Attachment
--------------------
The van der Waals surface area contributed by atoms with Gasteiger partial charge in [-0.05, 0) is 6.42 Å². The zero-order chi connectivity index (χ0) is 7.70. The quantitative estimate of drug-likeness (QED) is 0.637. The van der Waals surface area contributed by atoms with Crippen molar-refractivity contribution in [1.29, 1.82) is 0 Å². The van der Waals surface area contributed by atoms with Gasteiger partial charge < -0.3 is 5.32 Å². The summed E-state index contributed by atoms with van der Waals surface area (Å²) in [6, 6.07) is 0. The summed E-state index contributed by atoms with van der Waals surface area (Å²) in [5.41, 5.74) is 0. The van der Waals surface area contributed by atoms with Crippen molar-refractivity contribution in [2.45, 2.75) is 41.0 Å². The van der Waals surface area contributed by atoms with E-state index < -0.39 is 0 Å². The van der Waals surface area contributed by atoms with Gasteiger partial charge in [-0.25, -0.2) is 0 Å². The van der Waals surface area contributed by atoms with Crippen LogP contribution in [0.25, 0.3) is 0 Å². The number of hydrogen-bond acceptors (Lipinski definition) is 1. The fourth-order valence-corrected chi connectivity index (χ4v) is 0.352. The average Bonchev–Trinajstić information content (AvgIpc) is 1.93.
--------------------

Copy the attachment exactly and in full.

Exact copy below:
The van der Waals surface area contributed by atoms with Gasteiger partial charge in [-0.05, 0) is 6.42 Å². The zero-order chi connectivity index (χ0) is 7.70. The quantitative estimate of drug-likeness (QED) is 0.637. The van der Waals surface area contributed by atoms with Crippen molar-refractivity contribution in [1.29, 1.82) is 0 Å². The van der Waals surface area contributed by atoms with Gasteiger partial charge < -0.3 is 5.32 Å². The summed E-state index contributed by atoms with van der Waals surface area (Å²) in [6, 6.07) is 0. The summed E-state index contributed by atoms with van der Waals surface area (Å²) in [5.41, 5.74) is 0. The van der Waals surface area contributed by atoms with Crippen molar-refractivity contribution in [2.45, 2.75) is 41.0 Å². The van der Waals surface area contributed by atoms with E-state index < -0.39 is 0 Å². The van der Waals surface area contributed by atoms with Gasteiger partial charge in [-0.25, -0.2) is 0 Å². The van der Waals surface area contributed by atoms with Crippen LogP contribution in [0.25, 0.3) is 0 Å². The number of hydrogen-bond acceptors (Lipinski definition) is 1. The fourth-order valence-corrected chi connectivity index (χ4v) is 0.352. The average Bonchev–Trinajstić information content (AvgIpc) is 1.93.